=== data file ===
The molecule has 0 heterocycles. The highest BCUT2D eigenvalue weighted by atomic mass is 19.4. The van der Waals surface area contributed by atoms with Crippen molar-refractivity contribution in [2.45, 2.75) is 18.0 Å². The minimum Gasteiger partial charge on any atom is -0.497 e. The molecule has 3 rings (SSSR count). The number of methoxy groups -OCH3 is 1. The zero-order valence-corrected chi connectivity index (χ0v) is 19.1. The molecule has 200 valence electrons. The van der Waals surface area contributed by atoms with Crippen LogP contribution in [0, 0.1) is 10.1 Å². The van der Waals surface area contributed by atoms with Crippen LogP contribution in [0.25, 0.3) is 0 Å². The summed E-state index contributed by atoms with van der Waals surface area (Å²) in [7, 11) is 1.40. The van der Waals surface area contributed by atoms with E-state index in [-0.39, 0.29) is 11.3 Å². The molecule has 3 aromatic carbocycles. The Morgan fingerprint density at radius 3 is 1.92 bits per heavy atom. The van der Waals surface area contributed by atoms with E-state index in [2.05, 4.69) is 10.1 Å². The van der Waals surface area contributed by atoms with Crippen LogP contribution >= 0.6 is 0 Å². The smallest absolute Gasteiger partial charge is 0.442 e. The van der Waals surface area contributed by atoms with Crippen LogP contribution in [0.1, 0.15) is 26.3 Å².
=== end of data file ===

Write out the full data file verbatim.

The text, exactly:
The molecule has 0 heterocycles. The highest BCUT2D eigenvalue weighted by atomic mass is 19.4. The van der Waals surface area contributed by atoms with Crippen molar-refractivity contribution in [2.45, 2.75) is 18.0 Å². The minimum Gasteiger partial charge on any atom is -0.497 e. The molecule has 3 rings (SSSR count). The number of methoxy groups -OCH3 is 1. The zero-order valence-corrected chi connectivity index (χ0v) is 19.1. The molecule has 200 valence electrons. The van der Waals surface area contributed by atoms with Crippen LogP contribution in [0, 0.1) is 10.1 Å². The van der Waals surface area contributed by atoms with Crippen LogP contribution in [0.25, 0.3) is 0 Å². The summed E-state index contributed by atoms with van der Waals surface area (Å²) in [7, 11) is 1.40. The van der Waals surface area contributed by atoms with E-state index in [-0.39, 0.29) is 11.3 Å². The molecule has 3 aromatic carbocycles. The Morgan fingerprint density at radius 3 is 1.92 bits per heavy atom. The van der Waals surface area contributed by atoms with E-state index in [2.05, 4.69) is 10.1 Å². The van der Waals surface area contributed by atoms with Crippen LogP contribution >= 0.6 is 0 Å². The smallest absolute Gasteiger partial charge is 0.442 e. The van der Waals surface area contributed by atoms with Crippen LogP contribution in [0.1, 0.15) is 26.3 Å².